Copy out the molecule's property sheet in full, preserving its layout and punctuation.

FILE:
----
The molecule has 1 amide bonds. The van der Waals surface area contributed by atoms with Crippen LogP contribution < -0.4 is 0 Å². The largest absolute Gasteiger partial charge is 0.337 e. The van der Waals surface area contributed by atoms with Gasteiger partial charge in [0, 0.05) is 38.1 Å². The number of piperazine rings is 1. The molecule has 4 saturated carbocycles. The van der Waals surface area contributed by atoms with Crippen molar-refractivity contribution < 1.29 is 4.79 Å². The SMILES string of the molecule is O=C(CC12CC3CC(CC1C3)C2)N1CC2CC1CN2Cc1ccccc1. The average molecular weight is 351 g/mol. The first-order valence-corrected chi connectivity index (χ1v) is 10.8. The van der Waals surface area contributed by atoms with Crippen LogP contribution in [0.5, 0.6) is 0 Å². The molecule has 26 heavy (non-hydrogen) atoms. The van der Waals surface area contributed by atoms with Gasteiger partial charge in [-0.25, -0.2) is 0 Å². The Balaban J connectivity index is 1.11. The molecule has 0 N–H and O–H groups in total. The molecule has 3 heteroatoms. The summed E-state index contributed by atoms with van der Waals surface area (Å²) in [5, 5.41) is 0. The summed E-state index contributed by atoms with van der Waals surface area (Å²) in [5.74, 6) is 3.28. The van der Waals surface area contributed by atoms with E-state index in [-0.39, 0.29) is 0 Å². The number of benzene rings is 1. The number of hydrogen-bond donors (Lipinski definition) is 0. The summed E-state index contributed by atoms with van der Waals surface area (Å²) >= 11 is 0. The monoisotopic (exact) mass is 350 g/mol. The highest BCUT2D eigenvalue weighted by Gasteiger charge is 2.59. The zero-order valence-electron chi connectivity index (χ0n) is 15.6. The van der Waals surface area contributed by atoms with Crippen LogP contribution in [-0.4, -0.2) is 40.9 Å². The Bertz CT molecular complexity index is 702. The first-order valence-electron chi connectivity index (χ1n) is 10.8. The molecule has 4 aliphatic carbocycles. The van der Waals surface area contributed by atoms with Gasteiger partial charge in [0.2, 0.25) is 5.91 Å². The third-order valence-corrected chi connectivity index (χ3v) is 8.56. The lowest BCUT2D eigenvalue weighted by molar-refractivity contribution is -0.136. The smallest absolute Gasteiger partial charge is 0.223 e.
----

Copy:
The molecule has 1 amide bonds. The van der Waals surface area contributed by atoms with Crippen LogP contribution < -0.4 is 0 Å². The largest absolute Gasteiger partial charge is 0.337 e. The van der Waals surface area contributed by atoms with Gasteiger partial charge in [0, 0.05) is 38.1 Å². The number of piperazine rings is 1. The molecule has 4 saturated carbocycles. The van der Waals surface area contributed by atoms with Crippen molar-refractivity contribution < 1.29 is 4.79 Å². The SMILES string of the molecule is O=C(CC12CC3CC(CC1C3)C2)N1CC2CC1CN2Cc1ccccc1. The average molecular weight is 351 g/mol. The first-order valence-corrected chi connectivity index (χ1v) is 10.8. The van der Waals surface area contributed by atoms with Crippen LogP contribution in [0.5, 0.6) is 0 Å². The molecule has 26 heavy (non-hydrogen) atoms. The van der Waals surface area contributed by atoms with Gasteiger partial charge in [-0.25, -0.2) is 0 Å². The Balaban J connectivity index is 1.11. The molecule has 0 N–H and O–H groups in total. The molecule has 3 heteroatoms. The summed E-state index contributed by atoms with van der Waals surface area (Å²) in [5, 5.41) is 0. The summed E-state index contributed by atoms with van der Waals surface area (Å²) in [5.74, 6) is 3.28. The van der Waals surface area contributed by atoms with E-state index in [-0.39, 0.29) is 0 Å². The number of benzene rings is 1. The number of hydrogen-bond donors (Lipinski definition) is 0. The summed E-state index contributed by atoms with van der Waals surface area (Å²) >= 11 is 0. The monoisotopic (exact) mass is 350 g/mol. The highest BCUT2D eigenvalue weighted by Gasteiger charge is 2.59. The zero-order valence-electron chi connectivity index (χ0n) is 15.6. The van der Waals surface area contributed by atoms with Crippen LogP contribution in [-0.4, -0.2) is 40.9 Å². The Bertz CT molecular complexity index is 702. The first-order valence-electron chi connectivity index (χ1n) is 10.8. The molecule has 4 aliphatic carbocycles. The van der Waals surface area contributed by atoms with Gasteiger partial charge in [0.2, 0.25) is 5.91 Å². The third-order valence-corrected chi connectivity index (χ3v) is 8.56. The lowest BCUT2D eigenvalue weighted by molar-refractivity contribution is -0.136. The smallest absolute Gasteiger partial charge is 0.223 e.